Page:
Terroir: A Connection to Place
“Terroir”. You'll hear this word as our tasting room ambassadors detail the characteristics of the wine in your glass. Attila, our owner, may mention it while hosting a tour or private tasting. In truth, you'll hear it referenced at nearly every vineyard, or in every wine guide, book, or tasting.
Pronounced, “tare-WAHr”, this French term refers to the imprint a place leaves on a crop. For our purposes, it is the inextricable traits given to grapes by the area in which they are grown. With this term, one references the entirety of variables defined by a location and the consequential traits on the fruit. It is the nutrients a soil holds, the climate, the weather, at what elevation grapes are planted, what else grows beside the grapes, and how the land is cared for. Each will have an influence on the grapes, and ultimately, the wine.
The significance of this influence brands the location of a vineyard as - well, significant. Each grape variety has distinctly defined ideal conditions, and the uniqueness of every planted block within a vineyard will bear its mark. For this reason, we have carefully selected four separate plots of land on which to plant our vines, each chosen for its precise characteristics and each planted with particular grapes.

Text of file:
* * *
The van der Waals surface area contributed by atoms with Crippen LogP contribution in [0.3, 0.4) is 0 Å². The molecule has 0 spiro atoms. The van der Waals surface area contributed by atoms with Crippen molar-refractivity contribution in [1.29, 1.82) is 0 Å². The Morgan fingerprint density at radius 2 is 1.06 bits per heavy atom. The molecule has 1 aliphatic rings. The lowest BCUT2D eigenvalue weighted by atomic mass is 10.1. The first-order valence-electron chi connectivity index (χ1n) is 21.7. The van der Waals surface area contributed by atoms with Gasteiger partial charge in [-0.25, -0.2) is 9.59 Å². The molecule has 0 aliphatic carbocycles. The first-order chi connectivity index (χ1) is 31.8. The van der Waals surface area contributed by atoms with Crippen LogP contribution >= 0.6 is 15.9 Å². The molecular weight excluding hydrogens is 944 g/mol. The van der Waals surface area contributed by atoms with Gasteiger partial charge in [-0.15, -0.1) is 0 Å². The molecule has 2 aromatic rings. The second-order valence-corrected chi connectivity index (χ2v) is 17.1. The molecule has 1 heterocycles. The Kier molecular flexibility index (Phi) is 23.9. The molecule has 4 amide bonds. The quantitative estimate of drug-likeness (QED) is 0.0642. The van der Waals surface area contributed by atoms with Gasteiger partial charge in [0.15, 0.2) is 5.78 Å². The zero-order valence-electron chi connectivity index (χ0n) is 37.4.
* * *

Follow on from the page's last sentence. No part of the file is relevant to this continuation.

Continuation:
Our Upper Vineyard, for instance, was planted in 1981 on a rolling slope 608 feet above sea level. The slope of the land dictates how cold air will run off the vines, working to prevent frost. Rainwater too will rush down the angled land. The Viognier planted in the lower block grows on even steeper land. This results in drier soil, prompting the vines to stop their growth early, and though counterintuitive, produce high-quality Viognier fruit. While the Viognier planted in the upper left blocks tends to have more water in the soil, their proximity to the woods has kept them better protected from detrimental frost.
Even in the 1770s, as Tuscan viticulturist, Philip Mazzei, worked to establish the Virginia Wine Company on our present-day property, he took note of the land and climate as he monitored the vines’ growth. In a 1778 letter addressed from Colle, he described the growth of early vine cuttings and wrote that their success “prove in my humble opinion the superiority of this, either soil or climate, perhaps of both”. Though in its infancy relative to the centuries-old growing regions of Europe, the booming Virginian wine region and countless modern-day accolades stand as a testament to Mazzei’s early, glowing assessment.
Tasting food from another place is to step momentarily into a culture, a tradition, or simply a place other than that which you describe as ‘home’. The relationship of place to the final product is magnified in a glass of wine. From color, to aroma, to finish, wine too catalogs a place. What rolling hills, what sun the seasons drank, what flora too grows - all can be sensed.
In celebration of our forty-year anniversary and our varied terroir, our winemaker has curated a special selection of wines that best reflect the distinct differences of our land and climates. So, as you enjoy a glass of our beautifully aged Estate Reserve wines, or savor a sip of Riesling, or Malbec, what you taste is an expression of origin, a connection to a place. To celebrate this connection with us, please visit our Monthly Limited Release page.